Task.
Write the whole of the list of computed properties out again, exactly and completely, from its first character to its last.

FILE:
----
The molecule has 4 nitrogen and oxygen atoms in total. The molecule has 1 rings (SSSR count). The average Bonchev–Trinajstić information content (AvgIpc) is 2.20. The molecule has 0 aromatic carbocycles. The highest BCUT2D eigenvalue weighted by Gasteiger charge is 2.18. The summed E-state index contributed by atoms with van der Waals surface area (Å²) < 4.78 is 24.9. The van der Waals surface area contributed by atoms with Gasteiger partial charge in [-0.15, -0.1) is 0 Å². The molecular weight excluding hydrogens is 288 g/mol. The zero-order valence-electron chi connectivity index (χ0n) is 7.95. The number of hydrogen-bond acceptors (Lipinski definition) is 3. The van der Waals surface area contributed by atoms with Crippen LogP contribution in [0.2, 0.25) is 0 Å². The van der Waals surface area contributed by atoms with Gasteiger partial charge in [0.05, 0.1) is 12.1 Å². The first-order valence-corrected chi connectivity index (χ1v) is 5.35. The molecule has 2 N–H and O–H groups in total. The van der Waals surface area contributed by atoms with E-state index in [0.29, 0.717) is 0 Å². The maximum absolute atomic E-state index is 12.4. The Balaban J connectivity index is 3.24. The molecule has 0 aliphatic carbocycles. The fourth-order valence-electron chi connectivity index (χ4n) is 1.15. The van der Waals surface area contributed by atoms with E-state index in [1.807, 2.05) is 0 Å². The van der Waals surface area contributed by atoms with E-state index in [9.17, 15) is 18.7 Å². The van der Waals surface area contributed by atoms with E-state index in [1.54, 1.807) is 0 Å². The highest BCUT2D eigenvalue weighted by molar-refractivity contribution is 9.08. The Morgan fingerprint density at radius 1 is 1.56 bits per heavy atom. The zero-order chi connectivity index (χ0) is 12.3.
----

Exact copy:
The molecule has 4 nitrogen and oxygen atoms in total. The molecule has 1 rings (SSSR count). The average Bonchev–Trinajstić information content (AvgIpc) is 2.20. The molecule has 0 aromatic carbocycles. The highest BCUT2D eigenvalue weighted by Gasteiger charge is 2.18. The summed E-state index contributed by atoms with van der Waals surface area (Å²) < 4.78 is 24.9. The van der Waals surface area contributed by atoms with Gasteiger partial charge in [-0.15, -0.1) is 0 Å². The molecular weight excluding hydrogens is 288 g/mol. The zero-order valence-electron chi connectivity index (χ0n) is 7.95. The number of hydrogen-bond acceptors (Lipinski definition) is 3. The van der Waals surface area contributed by atoms with Crippen LogP contribution in [0.2, 0.25) is 0 Å². The van der Waals surface area contributed by atoms with Gasteiger partial charge in [0.05, 0.1) is 12.1 Å². The first-order valence-corrected chi connectivity index (χ1v) is 5.35. The molecule has 2 N–H and O–H groups in total. The van der Waals surface area contributed by atoms with E-state index in [0.29, 0.717) is 0 Å². The maximum absolute atomic E-state index is 12.4. The Balaban J connectivity index is 3.24. The molecule has 0 aliphatic carbocycles. The fourth-order valence-electron chi connectivity index (χ4n) is 1.15. The van der Waals surface area contributed by atoms with E-state index in [1.807, 2.05) is 0 Å². The van der Waals surface area contributed by atoms with E-state index in [9.17, 15) is 18.7 Å². The van der Waals surface area contributed by atoms with E-state index in [1.54, 1.807) is 0 Å². The highest BCUT2D eigenvalue weighted by molar-refractivity contribution is 9.08. The Morgan fingerprint density at radius 1 is 1.56 bits per heavy atom. The zero-order chi connectivity index (χ0) is 12.3.